# Discussion 06 Guide

## Section 2.3 Question 1

Write a function that rotates the elements of a list to the right by k. Elements should not ”fall off”; they should wrap around the beginning of the list. rotate should return a new list. To make a list of n 0’s, you can do this:  * n

def rotate(lst, k):
""" Return a new list, with the same elements
of lst, rotated to the right k.
>>> x = [1, 2, 3, 4, 5]
>>> rotate(x, 3)
[3, 4, 5, 1, 2]
"""


First, we should define what one rotation is. We are rotating to the right, so the last element of a list becomes the first element of our new, rotated list, and the first len(lst)-1 elements gets pushed over 1 space to the right. Rotating the lst [1, 2, 3, 4, 5] once gives you [5, 1, 2, 3, 4].

### Solving with a loop

Since we need to make k rotations, and we know how to make one rotation, we can use a while loop like this:

rotation_num = 0
while rotation_num < k:
# TODO: rotate the list once
rotation_num += 1
return lst


Now, let’s write the code that actually rotates the list once. Here’s what we know:

• The last element of the list becomes the first
• The first len(lst) - 1 elements of the list shift their index by +1.
• We need to make a new list

This leads me to this solution:

    new_lst = 0 * len(lst)
new_lst = lst[lst(len(lst) - 1)]
for i in range(1, len(new_lst)):
new_lst[i] = lst[i - 1]
lst = new_lst # For the next rotation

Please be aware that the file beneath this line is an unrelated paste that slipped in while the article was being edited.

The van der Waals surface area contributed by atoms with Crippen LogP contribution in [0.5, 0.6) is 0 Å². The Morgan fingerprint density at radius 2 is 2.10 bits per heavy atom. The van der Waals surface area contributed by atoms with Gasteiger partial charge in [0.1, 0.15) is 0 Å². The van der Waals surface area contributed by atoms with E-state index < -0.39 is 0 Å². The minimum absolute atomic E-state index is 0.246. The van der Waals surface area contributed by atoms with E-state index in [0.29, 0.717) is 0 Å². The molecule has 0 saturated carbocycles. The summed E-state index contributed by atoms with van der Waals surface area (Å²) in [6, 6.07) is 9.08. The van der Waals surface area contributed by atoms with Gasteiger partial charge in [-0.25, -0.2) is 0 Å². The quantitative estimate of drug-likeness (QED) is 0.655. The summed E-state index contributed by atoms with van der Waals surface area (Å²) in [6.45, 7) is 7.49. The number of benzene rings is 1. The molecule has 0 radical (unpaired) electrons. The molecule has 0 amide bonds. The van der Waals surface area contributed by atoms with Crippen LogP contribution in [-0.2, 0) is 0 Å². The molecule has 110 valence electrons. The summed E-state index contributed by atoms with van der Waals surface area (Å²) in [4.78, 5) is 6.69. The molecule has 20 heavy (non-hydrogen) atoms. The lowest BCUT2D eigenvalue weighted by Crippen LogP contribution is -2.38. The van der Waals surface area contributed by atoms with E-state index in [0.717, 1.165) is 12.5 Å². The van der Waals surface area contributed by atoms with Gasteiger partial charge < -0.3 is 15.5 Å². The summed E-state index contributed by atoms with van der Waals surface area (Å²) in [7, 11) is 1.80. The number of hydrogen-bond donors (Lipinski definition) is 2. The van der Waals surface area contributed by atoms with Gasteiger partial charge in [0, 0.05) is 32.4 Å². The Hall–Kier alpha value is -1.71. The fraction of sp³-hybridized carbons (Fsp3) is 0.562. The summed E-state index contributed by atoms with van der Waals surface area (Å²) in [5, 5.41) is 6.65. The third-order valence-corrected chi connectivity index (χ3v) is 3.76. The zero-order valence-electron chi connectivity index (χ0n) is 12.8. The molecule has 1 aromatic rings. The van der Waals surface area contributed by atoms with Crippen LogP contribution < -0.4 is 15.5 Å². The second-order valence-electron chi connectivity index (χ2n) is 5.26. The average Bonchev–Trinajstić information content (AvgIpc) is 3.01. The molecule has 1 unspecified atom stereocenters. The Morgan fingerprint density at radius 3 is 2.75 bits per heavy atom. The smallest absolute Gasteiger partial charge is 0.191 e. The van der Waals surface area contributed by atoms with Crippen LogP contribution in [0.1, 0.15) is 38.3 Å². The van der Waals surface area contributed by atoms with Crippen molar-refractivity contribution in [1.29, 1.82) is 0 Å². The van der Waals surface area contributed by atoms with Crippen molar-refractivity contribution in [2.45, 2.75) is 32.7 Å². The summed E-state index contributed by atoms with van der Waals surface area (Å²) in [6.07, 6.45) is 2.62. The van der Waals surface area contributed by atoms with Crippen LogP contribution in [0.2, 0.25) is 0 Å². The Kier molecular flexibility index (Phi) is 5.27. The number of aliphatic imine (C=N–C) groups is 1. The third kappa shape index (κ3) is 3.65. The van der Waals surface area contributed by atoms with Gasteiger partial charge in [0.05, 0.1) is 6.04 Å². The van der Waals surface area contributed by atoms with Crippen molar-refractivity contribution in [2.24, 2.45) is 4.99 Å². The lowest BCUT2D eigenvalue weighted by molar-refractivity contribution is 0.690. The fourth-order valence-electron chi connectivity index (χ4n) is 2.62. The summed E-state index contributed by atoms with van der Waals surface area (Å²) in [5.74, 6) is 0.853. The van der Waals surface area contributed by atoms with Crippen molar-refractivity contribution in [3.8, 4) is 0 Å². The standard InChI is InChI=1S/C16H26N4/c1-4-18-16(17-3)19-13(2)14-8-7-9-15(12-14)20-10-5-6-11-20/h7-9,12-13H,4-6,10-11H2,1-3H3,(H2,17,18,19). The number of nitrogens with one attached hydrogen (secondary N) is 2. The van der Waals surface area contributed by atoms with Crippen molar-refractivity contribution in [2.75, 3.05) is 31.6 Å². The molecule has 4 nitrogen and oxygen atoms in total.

Putting it together:

def rotate(lst, k):
rotation_num = 0
while rotation_num < k:
new_lst = 0 * len(lst)
new_lst = lst[lst(len(lst) - 1)]
for i in range(1, len(new_lst)):
new_lst[i] = lst[i - 1]
lst = new_lst
rotation_num += 1
return lst


You can also do this with list slicing:

    lst = lst[:len(lst) - 1] + lst[:len(lst) - 1]


### Solving with Clever List Slicing

def rotate(lst, k):
return lst[len(lst) - k:] + lst[:len(lst) - k)] # The 0 is implied


What if the k > len(lst)? We use % (modulus).

def rotate(lst, k):
return lst[(len(lst) - k) % len(lst):] + lst[:(len(lst) - k)) % len(lst)]


## Section 2.3 Question 2

Define a function foo that takes in a list lst and returns a new list that keeps only the even-indexed elements of lst and multiplies each of those elements by the corresponding index.

def foo(lst):
"""
>>> x = [1, 2, 3, 4, 5, 6]
>>> >>> foo(x)
[0, 6, 20]
"""
return [_________________________________________________]


This can be done with a for loop or a list comprehension. Let’s do it with a for loop first:

    new_lst = []
for i in range(len(lst)):
if i % 2 == 0:
new_lst.append(lst[i] + i)
return new_lst


As a list comprehension:

    return [lst[i] + i for i in range(len(lst)) if i % 2 == 0]


## Section 2.3 Question 3

Implement the functions max product, which takes in a list and returns the maximum product that can be formed using nonconsecutive elements of the list. The input list will contain only numbers greater than or equal to 1.

def max_product(lst):
"""Return the maximum product that can be formed using lst
without using any consecutive numbers
>>> [10,3,1,9,2] # 10 * 9
90
"""


This one is quite tough. The crucial part of this problem is that the product can be made up of more that two numbers. In the doctest above, it just so happens that 10 * 9 > 10 * 1 * 2.